Mothers-to-be eagerly wait for that question, which in most cases doesn’t require an answer. It’s usually YES in neon letters. In the middle of the night, though, exhausted by the late hour and pushing, I gave a quiet answer, aimed at my husband, Phil. “You can hold her first.”
After all, I thought, I had held maybe two other babies in my life. I had no idea what to do with this baby, even though she was mine and I had carried her everywhere I went for nine months.
I didn’t have to tell Phil twice, and I can’t blame him. He was eager to get his hands on his little one. Having watched the birth, he had had more time to let the reality sink in that a new human had entered our lives. For me, five hours of labor went by too fast to feel real.
Letting Phil be the first of us to hold her was a concession during this era of co-parenting, when men have manned up to share diapering duties and are not a rare species during drop-offs and pickups at daycare. In retrospect, though, that was a moment where motherhood should have trumped any symbol of equality. I had earned that “first.”
Instead, my husband wears a hole on his sleeve like a fatherly badge of honor. About the size of a dime at the end of a faded blue shirt, the hole serves as a sloppy reminder of his first (tiny) sacrifice as a dad, when he first held Lilly.
She nestled in his arms, swaddled in a hospital-provided blanket. He stared at her and was – there is no other word – beaming. Feeling hot but terrified of disturbing her, this creature that just a few minutes before had been a wailing, slimy mess popping out of his wife, Phil leaned forward to push his sleeve up with his teeth. In the process, he ripped a hole in his shirt.
I have more permanent (stretch) marks than an old shirt to show I’m a parent and have made sacrifices too. But I wish I had the same memory of his when he first locked eyes with his little girl and, by all appearances, naturally took over his new, lifetime role as a dad.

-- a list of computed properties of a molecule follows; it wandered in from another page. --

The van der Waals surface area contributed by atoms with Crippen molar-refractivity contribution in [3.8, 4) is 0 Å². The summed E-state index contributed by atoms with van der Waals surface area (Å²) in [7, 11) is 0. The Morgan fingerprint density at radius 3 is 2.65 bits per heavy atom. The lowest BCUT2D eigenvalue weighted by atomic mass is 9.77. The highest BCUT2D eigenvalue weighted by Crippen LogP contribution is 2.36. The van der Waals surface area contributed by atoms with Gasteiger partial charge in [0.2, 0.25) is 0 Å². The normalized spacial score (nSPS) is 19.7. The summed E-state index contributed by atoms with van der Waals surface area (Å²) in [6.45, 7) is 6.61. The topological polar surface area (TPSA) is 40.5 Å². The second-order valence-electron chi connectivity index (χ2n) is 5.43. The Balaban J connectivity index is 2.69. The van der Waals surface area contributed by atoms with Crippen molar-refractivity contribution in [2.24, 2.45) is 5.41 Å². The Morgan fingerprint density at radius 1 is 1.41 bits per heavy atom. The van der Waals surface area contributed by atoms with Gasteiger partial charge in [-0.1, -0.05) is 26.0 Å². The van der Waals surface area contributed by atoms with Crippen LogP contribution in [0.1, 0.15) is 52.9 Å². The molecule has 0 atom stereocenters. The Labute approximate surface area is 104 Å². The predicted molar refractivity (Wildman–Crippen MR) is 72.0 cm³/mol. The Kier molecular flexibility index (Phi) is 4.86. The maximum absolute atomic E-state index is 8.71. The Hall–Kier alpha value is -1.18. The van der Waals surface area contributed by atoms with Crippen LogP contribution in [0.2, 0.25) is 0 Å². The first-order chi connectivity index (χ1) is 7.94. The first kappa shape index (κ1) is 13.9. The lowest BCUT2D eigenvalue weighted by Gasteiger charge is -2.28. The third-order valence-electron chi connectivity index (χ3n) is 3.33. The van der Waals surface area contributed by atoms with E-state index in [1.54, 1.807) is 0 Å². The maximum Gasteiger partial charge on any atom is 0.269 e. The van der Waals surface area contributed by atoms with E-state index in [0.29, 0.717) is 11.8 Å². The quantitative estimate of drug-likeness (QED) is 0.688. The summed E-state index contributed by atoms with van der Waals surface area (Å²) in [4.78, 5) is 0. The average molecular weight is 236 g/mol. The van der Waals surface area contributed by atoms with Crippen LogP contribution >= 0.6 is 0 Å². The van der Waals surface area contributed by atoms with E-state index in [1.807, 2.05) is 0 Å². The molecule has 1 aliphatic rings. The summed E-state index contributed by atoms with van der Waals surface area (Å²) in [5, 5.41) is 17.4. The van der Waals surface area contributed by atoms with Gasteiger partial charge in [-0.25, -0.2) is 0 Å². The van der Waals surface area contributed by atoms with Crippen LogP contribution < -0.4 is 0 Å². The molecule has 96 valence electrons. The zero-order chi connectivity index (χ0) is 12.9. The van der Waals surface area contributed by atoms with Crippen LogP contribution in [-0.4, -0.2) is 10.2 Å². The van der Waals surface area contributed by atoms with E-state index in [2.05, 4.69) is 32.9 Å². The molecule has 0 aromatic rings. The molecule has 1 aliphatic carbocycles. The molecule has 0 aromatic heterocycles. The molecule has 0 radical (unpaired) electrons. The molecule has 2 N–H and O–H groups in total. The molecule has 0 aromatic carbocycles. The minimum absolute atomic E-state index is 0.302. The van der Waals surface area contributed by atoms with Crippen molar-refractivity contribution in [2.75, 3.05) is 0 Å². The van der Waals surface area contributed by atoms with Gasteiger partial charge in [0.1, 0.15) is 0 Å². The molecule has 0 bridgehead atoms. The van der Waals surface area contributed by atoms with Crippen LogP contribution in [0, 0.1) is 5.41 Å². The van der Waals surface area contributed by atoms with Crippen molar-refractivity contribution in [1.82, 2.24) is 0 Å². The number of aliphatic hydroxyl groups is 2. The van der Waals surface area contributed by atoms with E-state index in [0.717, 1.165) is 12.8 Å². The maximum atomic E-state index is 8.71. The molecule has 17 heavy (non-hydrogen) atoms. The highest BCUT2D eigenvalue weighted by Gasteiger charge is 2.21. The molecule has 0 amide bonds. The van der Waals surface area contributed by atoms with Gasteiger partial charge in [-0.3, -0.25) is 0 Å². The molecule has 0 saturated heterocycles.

Those first moments he had with her let me procrastinate my motherhood role for another half hour or so while I was cleaned up. I lay there in a daze while my husband got a head start on bonding. “What should we name her?” he asked. How could he talk so casually at this monumental moment, I wondered. Why did he look so at peace, while I felt ravaged?
As time progresses, I think of my missed moment with Lilly. It comes to mind whenever she acts like Daddy’s girl, even though I realize she may have been Daddy’s girl no matter who held her first. She’s strong-willed, girly, and when things aren’t going her way, I get the brunt of her discomfort.
“One day, Mommy won’t be with us,” she said one night after we all went for what I had thought was a nice walk.
Hurtful words make me remember the fleeting time when I didn’t like her, during her first few weeks of life. I was a dutiful mom even though I didn’t feel like anyone’s mother. I fed her and rocked her, but I felt miles away from her. I didn’t see her as a baby. She was an expensive warm doll that I kept telling myself I would one day love. Maybe that first embrace in the hospital, if it had gone better, would have sped up the bonding process. Then again, adoptive parents find their way to their children without being the first ones to hold their children.
To make up for it, now, I cuddle with her as much as possible. Sometimes, though, the duties of motherhood get in the way.
“Mommy, Mommy, Mommy!” she says.
“Just a minute, Lilly,” I answer, sighing at her impatience and having already said I would get her a cup of milk.
Standing in front of the refrigerator, about to grab the milk but thinking about the long to-do list in my head, including what I’ll be cooking for dinner and giving myself a mental note that we’re running out of paper towels, I make myself stop the mental babbling and look at her. “Yes, Lilly?”
“I love you!”
I repeat the words to her and give her a hug, making up for the one I didn’t give her four years ago.
About the Author: Sarah Johnson is a freelance writer and editor. A mother of two, she lives in Massachusetts. Follow her on Twitter @SGJComm.